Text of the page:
Fortunately, I’ll have three more viewings during which I can contemplate these issues. On opening night the room was feverish with excitement, and the audience was wonderfully responsive, including leaping to their feet at the final curtain for one of the loveliest standing ovations I’ve experienced (rivaled only by the standing ovation this piece received when given its concert premiere, in an earlier version, by Portland Ovations in 2014). 

A mostly complimentary review hit the Pittsburgh Post Gazette almost immediately, followed by several more. As I mentioned to my friend, composer Matt Schickele, the review we composers generally really want to see is: “this opera makes any subsequent effort in the genre pointless.” And these were not that - but they were intelligent and thoughtful, positive in sum, and had kind things to say about my music, the production, cast, and the ambition of the project. 

The overall response to the piece, for me, is still to be ascertained. For the next period of time, I’ll receive an influx of feedback, and all of it is welcome (if sometimes painful). At some point, I expect general opinion to coalesce around two or three central points (in terms of criticism - apart from the everyone-should-stop-writing-opera-now thing), and I’ll have some time to decide what, if any changes, I might wish to make for subsequent productions. 

I came home this past Monday to find my opera plastered all over the front (and back!) page of my hometown paper, the Portland Press Herald, (no sign of my OLD hometown paper, the New York Times, at these performances so far, and that’s a bit of a disappointment). And I was treated very kindly when I briefly showed my face at the University of Southern Maine for two days of lessons and classes.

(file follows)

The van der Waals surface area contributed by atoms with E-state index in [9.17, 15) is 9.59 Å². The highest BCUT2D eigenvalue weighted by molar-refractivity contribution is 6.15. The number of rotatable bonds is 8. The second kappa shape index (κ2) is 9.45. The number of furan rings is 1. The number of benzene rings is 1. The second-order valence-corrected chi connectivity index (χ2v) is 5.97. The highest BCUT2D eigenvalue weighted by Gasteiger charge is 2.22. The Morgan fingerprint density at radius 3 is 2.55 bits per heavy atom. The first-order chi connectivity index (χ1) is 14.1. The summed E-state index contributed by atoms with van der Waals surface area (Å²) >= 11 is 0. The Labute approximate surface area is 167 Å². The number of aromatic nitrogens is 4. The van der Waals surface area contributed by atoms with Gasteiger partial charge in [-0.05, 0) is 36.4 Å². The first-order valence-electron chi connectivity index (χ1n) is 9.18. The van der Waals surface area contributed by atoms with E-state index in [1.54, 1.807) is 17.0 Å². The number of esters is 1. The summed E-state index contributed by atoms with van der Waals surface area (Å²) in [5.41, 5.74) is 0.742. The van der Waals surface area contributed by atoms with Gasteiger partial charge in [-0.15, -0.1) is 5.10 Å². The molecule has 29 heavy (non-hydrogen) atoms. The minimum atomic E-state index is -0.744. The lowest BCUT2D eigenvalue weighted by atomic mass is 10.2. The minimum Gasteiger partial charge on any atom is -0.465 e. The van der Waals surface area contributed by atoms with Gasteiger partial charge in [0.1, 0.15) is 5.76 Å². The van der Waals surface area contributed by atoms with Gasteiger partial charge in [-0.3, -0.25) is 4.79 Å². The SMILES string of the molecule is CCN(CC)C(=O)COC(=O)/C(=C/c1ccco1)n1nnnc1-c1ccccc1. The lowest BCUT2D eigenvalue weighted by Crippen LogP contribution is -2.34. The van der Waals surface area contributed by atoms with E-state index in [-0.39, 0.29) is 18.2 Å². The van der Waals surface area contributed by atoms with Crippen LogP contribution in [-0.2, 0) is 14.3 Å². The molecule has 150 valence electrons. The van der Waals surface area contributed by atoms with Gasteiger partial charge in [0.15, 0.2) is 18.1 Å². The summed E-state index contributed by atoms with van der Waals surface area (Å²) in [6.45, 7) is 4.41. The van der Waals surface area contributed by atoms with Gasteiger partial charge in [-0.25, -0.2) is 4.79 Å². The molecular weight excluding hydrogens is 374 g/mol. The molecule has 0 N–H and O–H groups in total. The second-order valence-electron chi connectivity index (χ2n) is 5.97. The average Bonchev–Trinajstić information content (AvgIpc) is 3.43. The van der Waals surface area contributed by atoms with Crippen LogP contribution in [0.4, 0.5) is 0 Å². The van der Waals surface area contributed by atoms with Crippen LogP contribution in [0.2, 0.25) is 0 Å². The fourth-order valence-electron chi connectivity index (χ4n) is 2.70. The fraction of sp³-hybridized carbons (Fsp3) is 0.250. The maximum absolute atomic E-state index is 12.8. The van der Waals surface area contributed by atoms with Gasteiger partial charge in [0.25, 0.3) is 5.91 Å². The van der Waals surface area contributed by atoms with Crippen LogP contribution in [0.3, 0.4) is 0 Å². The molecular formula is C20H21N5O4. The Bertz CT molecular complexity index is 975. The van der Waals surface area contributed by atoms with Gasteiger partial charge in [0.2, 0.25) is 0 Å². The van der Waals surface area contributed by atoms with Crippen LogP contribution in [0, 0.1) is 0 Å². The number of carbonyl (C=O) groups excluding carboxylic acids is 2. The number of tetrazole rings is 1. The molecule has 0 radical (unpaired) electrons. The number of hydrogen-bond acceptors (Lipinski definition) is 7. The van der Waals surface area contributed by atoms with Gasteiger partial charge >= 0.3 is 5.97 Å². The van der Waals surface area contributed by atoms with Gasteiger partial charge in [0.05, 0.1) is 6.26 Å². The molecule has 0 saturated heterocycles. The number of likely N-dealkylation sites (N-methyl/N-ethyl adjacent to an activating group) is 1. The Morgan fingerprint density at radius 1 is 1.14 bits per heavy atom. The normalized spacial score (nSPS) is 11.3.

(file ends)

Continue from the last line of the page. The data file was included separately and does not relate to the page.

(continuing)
Now - back with my boys for the last shout of this tumultuous but wonderful period in my life. Devin and her son Parker (also 8!) join us on Friday, and more friends and family will be attending in the coming days. I am looking forward to some restful and peaceful days in the coming weeks - maybe stealing off to an island someplace with Dev, drinking some tropical drinks, and skimming rocks and cellphones into the turquoise sea. The immense desire to be thoroughly lazy won’t stay with me long - given my history - but I’ll embrace it while it’s here.